The Intersection of Insurance, Blockchain Technology, and Oracles

At Microinsurance, we are exploring the use of blockchain technology and smart contracts in the insurance industry. We believe that smart contracts can revolutionize insurance because at its core, insurance is a contract that promises to pay if certain events occur in the future and are covered by the contract.

Currently, insurance contracts are often complex, wordy, and filled with fine print. They can be ambiguous and require legal experts and administrators to navigate through the various escape routes they contain. Introducing smart contracts into the insurance process requires technological advancements and investments, which the insurance industry has been slow to adopt.

Ideally, insurance contracts should be simple, ensuring that both parties are treated fairly and receive what they expect. However, there are cases where insurance companies dispute claims and delay payments. This is where smart contracts can be valuable. Smart contracts eliminate the chance for interpretations, providing clarity and efficiency in insurance processes.

The use of smart contracts is closely tied to the rise of blockchain technology, which is still in its early stages for many companies, particularly in the insurance industry. Blockchain has the potential to bring significant advantages to insurers and brokers, such as streamlined processing and transparency. Smart contracts will eventually be utilized in sharing economy, gig economy, IoT, and platform insurance, making the process more transactional.

The key idea behind smart contracts is to utilize technology coding to automatically determine and enforce obligations between parties. These contracts enable the exchange of money, property, shares, or any valuable asset in a transparent and conflict-free manner. They are built on trust, especially when combined with decentralized blockchain networks. This holds great power for the insurance industry, particularly in parametric and transactional insurance, as it eliminates ambiguity and enhances speed and volume.

While the term “smart contract” is commonly associated with Ethereum and IBM, it is possible to create smart contracts on other blockchain platforms. Ethereum smart contracts are currently the most popular.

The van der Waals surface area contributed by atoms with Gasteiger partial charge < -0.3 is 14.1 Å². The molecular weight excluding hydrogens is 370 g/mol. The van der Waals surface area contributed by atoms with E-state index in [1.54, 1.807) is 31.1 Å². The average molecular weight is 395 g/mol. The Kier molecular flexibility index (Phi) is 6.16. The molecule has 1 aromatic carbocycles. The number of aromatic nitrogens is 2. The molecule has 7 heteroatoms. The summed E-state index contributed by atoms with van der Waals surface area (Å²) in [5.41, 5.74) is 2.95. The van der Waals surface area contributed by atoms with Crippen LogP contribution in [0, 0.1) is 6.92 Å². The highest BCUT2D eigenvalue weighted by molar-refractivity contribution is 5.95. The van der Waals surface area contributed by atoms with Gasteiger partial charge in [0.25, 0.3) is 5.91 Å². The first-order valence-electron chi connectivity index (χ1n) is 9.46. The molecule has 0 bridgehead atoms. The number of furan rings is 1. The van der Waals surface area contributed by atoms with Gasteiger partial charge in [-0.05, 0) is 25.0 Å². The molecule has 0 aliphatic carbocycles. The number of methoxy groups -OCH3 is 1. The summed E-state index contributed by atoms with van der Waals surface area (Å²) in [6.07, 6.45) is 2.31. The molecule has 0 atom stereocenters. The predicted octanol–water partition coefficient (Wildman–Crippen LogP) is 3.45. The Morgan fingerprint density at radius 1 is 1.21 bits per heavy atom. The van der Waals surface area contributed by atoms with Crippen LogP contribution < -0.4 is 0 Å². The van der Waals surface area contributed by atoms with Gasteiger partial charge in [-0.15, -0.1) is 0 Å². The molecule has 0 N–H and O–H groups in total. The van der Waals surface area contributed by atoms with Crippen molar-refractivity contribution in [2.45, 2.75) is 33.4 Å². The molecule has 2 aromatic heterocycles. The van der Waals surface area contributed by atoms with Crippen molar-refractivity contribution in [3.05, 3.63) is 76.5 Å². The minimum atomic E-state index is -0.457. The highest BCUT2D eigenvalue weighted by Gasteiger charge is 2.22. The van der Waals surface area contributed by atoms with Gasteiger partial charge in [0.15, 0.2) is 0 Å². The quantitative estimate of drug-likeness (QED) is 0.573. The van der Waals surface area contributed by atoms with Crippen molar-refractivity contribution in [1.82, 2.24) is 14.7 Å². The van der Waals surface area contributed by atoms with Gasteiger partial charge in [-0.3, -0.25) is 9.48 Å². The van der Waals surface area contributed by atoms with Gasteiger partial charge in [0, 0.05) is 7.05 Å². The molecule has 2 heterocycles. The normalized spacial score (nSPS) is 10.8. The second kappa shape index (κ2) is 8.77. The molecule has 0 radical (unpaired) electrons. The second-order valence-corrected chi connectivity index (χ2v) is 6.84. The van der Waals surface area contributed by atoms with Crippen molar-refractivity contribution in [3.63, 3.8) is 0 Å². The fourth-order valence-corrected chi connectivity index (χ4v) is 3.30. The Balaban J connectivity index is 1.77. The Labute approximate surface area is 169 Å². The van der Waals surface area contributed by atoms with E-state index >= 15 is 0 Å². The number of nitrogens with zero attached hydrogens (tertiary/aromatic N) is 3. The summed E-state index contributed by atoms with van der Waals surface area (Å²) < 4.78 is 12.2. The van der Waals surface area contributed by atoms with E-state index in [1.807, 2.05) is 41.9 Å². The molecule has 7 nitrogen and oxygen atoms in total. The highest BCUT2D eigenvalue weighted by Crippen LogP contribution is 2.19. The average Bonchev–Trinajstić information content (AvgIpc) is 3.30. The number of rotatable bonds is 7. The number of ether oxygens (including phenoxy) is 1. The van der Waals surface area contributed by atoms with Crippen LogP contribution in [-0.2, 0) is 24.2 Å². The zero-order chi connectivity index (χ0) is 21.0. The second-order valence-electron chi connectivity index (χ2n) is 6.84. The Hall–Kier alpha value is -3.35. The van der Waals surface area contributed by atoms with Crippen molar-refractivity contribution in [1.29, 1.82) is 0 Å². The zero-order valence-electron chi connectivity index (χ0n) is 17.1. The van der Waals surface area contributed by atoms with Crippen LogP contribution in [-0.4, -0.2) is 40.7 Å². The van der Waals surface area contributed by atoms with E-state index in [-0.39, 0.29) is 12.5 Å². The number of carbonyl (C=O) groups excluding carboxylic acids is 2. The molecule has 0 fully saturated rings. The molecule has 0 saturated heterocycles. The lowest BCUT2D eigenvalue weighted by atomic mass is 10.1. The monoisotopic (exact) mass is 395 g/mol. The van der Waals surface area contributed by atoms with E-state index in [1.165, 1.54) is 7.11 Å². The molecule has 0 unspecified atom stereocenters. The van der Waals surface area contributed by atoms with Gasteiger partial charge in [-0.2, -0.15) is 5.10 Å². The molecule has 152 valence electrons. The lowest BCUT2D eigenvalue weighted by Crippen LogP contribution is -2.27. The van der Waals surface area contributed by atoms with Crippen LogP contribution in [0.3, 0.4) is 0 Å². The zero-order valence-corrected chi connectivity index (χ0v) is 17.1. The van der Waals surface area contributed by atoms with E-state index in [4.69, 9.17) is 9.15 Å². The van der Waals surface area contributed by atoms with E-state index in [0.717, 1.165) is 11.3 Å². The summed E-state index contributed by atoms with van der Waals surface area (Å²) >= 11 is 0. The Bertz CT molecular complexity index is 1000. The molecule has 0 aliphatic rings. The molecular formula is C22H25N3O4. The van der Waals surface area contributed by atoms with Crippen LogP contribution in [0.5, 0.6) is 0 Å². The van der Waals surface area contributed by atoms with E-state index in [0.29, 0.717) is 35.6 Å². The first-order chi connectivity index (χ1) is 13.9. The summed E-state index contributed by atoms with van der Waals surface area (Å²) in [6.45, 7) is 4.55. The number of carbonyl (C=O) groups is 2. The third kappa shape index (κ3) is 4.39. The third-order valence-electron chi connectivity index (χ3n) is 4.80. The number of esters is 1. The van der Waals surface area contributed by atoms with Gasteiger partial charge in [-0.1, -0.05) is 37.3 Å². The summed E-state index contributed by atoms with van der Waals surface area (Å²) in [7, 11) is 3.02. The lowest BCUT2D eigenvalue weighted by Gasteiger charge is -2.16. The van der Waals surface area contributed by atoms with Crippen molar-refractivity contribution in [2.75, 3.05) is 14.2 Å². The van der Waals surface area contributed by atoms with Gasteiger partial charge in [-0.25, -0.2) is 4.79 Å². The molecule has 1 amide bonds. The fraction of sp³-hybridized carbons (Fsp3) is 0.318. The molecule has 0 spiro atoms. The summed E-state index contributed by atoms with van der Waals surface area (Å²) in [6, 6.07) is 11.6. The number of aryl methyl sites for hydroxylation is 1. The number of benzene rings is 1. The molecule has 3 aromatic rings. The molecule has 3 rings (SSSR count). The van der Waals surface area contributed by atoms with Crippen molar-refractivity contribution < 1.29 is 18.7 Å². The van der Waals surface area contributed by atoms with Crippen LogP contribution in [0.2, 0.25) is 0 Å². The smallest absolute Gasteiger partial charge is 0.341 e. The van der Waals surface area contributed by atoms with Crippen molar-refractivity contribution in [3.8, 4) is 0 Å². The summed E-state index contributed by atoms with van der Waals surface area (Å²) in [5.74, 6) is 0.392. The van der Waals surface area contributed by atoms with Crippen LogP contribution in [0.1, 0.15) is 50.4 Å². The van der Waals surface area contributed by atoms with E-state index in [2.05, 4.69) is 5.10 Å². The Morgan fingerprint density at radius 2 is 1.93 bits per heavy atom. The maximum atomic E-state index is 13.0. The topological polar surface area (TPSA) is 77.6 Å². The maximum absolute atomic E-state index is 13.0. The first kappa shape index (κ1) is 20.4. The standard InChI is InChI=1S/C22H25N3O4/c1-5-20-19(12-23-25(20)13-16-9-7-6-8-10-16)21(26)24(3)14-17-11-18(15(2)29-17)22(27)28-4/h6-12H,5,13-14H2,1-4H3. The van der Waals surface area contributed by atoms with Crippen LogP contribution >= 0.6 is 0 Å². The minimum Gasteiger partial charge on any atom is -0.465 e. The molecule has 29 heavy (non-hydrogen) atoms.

A US Senate report in 2018 stated, “While smart contracts might sound new, the concept is rooted in basic contract law. Usually, contractual disputes are handled and terms enforced by the judicial system. However, it is also common to use arbitration methods, especially for international transactions. With smart contracts, the contractual terms are enforced by a program embedded in the code.”

Another form of smart contracts relevant to the insurance industry is Ricardian contracts. A Ricardian contract is a digital contract that defines the terms and conditions of an interaction between multiple parties. It is cryptographically signed, verifiable, and readable by both humans and machines. This type of contract proves useful in insurance, where both parties may need to access the contract periodically.

A Ricardian contract connects a legally valid document to a specific object or value in a digital format that can be executed by software. It combines a legal agreement and a protocol, offering a high level of security through cryptographic identification.

Using a smart contract, it is possible to encode an insurance policy for hurricanes on the blockchain with specific rules. In the event of a hurricane, the smart contract can automatically transfer the claim money to the beneficiary. The insurer may include additional constraints, such as only enabling the transfer if the hurricane reaches a certain intensity and tracks within specified parameters.

Since smart contracts rely on data stored in the blockchain, they can utilize external services, known as “oracles,” to gather data from the real world. For example, an oracle can examine the track and intensity of a hurricane to determine if the insured party is eligible for a payout. The oracle can also instantly verify claims materials on the blockchain, such as invoices or records, triggering immediate automatic payment.